Venice Art Biennale
The best of the international art scene for over a century
The International Art Exhibition in Venice plays a prominent role in the filming industry and is a major event that for more than a century brings the best of the international art scene to Venice...
The history of the Venice Biennale began in 1893 when the city council decided to set up a Venice Biennale international art exhibition. The Biennale of Venice invited major Italian and foreign artists, each with a maximum of two works that had never been exhibited in Italy.
Discover with us the history of the International Art Exposition, the unmissable happening that, once every two years, brings to Venice great artists and young talents that with their works turn the event in an unforgettable emotion!
In this section you will find information, photos and anecdotes about all the editions of the Venice Biennale of Art…
FROM ITS BIRTH TO THE FIRST WORLD WAR
The first Biennale in Venice opened on 30 April 1895 with more than 200 thousand visitors, a great start which catapulted the fledgling exposure among the big international events. From the 2nd Biennale some novelties were introduced, such as the Critics Award, which stimulated articles and reviews on the Biennal Venice Art increasing its visibility and quality.
During the first editions, German art brought to Venice important works and artists: in the 1899 Biennale Venice Klimt presented the famous Giuditta II. This edition also inaugurated the new formula of the staff.
In the 4th Biennial art exhibition French art finally found the right visibility with an exhibition of French landscape of the '30s – the works of Corot and Millet - and a solo exhibition of Rodin. While from the 5th Biennale Venice, Italy there were decorative arts and the Salon des refuses.
Despite the growing importance of French Impressionism, the Biennale Art Exhibition Venice preferred to expose Sargent (1907) and Bartlett (1909).
The organization of the foreign Pavilions began in 1907, first of all the Belgian followed by Britain, Germany and Hungary. In 1912 Venice, France and Sweden arrived, although the Swedish pavilion was transferred to the Netherlands in 1914.
The 9th Biennial di Venezia – which was anticipated in 1910 in order not to coincide with the celebrations of the 50th anniversary of the Kingdom of Italy – brought to Venice Klimt, Renoir, Courbet retrospective and Monticelli. In 1914, following the rise of Expressionism, Venice offered a personal exhibition of Ensor.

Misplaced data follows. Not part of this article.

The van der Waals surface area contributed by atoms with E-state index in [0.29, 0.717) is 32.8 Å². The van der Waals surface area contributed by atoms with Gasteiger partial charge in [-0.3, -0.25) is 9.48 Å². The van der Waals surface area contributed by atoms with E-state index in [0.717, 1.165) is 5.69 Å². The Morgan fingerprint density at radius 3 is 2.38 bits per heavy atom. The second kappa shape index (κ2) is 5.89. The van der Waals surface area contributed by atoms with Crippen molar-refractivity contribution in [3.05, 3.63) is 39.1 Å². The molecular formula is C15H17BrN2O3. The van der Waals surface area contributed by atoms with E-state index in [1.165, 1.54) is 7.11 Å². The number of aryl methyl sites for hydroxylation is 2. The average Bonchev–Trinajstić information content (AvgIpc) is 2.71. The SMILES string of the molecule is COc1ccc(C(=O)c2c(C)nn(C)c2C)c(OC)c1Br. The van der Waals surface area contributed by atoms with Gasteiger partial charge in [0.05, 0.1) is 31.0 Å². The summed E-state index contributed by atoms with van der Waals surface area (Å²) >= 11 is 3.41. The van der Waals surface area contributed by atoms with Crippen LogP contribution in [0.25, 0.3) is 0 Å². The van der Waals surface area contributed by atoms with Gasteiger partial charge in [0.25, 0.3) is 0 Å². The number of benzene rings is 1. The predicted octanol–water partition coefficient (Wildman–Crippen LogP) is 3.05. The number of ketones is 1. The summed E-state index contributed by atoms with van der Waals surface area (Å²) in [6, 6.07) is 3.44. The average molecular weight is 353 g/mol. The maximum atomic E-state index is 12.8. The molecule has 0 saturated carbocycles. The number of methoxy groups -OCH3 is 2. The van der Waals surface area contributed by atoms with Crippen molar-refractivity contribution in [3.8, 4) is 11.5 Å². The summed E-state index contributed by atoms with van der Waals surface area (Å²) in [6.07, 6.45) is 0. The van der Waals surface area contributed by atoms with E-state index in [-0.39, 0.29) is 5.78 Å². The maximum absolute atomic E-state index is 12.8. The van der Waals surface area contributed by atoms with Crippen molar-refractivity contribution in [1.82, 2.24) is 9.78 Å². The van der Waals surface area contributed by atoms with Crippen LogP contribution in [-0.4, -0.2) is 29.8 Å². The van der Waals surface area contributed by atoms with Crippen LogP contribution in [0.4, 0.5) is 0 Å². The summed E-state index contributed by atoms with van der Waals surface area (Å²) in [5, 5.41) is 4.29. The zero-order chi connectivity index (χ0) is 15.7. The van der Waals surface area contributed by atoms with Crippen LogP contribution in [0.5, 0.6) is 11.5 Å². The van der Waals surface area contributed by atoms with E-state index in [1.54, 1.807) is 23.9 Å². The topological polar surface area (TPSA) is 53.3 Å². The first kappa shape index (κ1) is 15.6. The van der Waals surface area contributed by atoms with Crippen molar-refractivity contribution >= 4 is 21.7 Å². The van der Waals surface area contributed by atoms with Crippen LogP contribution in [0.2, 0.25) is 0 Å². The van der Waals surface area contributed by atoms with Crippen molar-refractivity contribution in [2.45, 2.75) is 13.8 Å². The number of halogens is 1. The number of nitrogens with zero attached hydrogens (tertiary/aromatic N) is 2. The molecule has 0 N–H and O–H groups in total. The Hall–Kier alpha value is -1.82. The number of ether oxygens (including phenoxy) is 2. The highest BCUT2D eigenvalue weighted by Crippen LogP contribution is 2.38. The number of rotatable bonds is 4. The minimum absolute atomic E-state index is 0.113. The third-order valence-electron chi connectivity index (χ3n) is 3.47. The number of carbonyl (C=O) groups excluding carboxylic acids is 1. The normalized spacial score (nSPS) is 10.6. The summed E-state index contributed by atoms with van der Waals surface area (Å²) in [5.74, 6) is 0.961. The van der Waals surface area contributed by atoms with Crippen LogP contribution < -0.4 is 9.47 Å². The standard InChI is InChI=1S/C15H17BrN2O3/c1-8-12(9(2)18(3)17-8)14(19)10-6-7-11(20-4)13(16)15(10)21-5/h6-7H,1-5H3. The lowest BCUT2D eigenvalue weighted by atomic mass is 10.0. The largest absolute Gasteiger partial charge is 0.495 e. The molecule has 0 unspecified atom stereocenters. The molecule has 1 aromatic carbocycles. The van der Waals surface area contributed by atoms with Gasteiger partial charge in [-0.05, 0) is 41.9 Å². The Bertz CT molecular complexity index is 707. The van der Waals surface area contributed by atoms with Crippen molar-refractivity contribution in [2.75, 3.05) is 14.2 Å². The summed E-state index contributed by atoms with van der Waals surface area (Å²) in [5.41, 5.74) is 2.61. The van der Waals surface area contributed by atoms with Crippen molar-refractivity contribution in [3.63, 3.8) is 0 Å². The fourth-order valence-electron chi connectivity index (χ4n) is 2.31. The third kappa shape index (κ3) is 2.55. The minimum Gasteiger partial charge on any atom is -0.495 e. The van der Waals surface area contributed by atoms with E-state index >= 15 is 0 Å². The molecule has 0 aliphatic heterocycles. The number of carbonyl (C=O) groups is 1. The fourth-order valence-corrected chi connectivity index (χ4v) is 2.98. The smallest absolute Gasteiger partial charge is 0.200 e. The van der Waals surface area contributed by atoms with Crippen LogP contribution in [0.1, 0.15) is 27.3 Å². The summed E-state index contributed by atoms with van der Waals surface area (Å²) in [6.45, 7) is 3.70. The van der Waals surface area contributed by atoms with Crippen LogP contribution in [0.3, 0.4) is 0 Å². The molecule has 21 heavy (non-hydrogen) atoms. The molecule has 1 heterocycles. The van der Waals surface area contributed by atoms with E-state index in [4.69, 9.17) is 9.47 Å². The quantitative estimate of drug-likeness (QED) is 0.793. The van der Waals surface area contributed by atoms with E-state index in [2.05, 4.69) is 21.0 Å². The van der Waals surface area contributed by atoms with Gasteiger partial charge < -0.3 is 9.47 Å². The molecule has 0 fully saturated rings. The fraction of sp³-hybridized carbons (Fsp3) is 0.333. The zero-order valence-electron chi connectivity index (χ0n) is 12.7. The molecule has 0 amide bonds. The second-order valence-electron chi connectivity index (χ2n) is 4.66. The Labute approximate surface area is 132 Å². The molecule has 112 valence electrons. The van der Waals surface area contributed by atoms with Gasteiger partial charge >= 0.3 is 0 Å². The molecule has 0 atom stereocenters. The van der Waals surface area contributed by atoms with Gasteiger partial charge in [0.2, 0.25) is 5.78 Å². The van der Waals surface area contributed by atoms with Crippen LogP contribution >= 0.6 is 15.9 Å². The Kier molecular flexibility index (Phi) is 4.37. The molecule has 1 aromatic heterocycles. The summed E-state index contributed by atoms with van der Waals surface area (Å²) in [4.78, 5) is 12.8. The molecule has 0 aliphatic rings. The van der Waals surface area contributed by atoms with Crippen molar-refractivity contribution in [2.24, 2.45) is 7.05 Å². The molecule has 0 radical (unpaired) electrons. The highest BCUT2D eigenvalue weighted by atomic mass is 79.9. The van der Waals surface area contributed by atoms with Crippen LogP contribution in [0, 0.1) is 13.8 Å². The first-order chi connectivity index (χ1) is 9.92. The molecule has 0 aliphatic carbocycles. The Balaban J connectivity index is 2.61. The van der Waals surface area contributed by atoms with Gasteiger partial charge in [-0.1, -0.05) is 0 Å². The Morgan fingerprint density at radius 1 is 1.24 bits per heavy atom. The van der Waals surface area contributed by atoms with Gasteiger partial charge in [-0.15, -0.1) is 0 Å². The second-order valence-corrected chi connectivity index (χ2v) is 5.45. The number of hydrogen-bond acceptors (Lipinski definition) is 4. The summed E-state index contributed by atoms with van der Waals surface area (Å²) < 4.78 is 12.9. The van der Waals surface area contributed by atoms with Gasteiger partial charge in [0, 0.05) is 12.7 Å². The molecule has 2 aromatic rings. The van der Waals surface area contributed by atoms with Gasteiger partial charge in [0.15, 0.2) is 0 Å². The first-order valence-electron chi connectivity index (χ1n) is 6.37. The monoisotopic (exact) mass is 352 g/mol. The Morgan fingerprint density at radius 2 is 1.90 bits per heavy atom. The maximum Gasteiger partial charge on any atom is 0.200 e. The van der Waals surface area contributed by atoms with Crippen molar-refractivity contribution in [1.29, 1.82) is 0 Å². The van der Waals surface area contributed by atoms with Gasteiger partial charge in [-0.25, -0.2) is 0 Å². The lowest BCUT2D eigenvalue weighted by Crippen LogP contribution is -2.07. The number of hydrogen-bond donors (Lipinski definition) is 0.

In the years of the World War I, the Biennale exhibition was suspended.
BETWEEN THE TWO WORLD WARS
In the early postwar period, the Art Biennale Venice continued to propose new trends. In 1920 Signac - curator of the French Pavilion - besides his own work, exposed Cézanne, Seurat, Redon, Matisse and Bonnard, the Netherlands offered a retrospective of Van Gogh and Switzerland one on Hodler.
The Biennale Venice Art of 1922 took place between numerous controversies: the retrospective of Modigliani collected a lot of criticism on the life of the artist, while the exhibition of African sculpture was defined in a derogatory sense as being 'primitive'.
In editions of the Biennale exhibition Venice in the twenties and thirties, French art continued to dominate: in 1928 with Bissière, Chagall, Ernst and Zadkine; the Biennale of 1930 showed a comparison of Italian and French artists resident in Paris, and in 1932 an exhibition on Italians in Paris was organized.
In those years the French pavilion at the Biennale Festival Venice hosted a retrospective of Gauguin, Toulouse-Lautrec, Monet, Manet, Degas and Renoir and presented the contemporary Matisse, Van Dongen and Zadkine; whereas Britain organized personal exhibitions of Nicholson, Epstein and Moore and Germany presented Marc, Nolde, Klee and various exponents of the Expressionism.
In 1930, the Biennale Venice was transformed into an Autonomous Body and began to organize conventions of poetry (1932/1934), a festival of music and theatre, and the first Venice Film Festival.
The Biennale Venice of 1938 introduced the Grand Prices. Editions of 1944 and 1946 were cancelled due to the war.
BIENNIAL FROM 1948
The review of the avant-garde made the 24th Biennale exhibition an extraordinary event. To remember: the Peggy Guggenheim Collection and the retrospective of Pablo Picasso presented by Guttuso.
The presence of all extremist tendencies, from Cubism to Surrealism, lead the Biennale in Venice to the heart of the debate on contemporary art.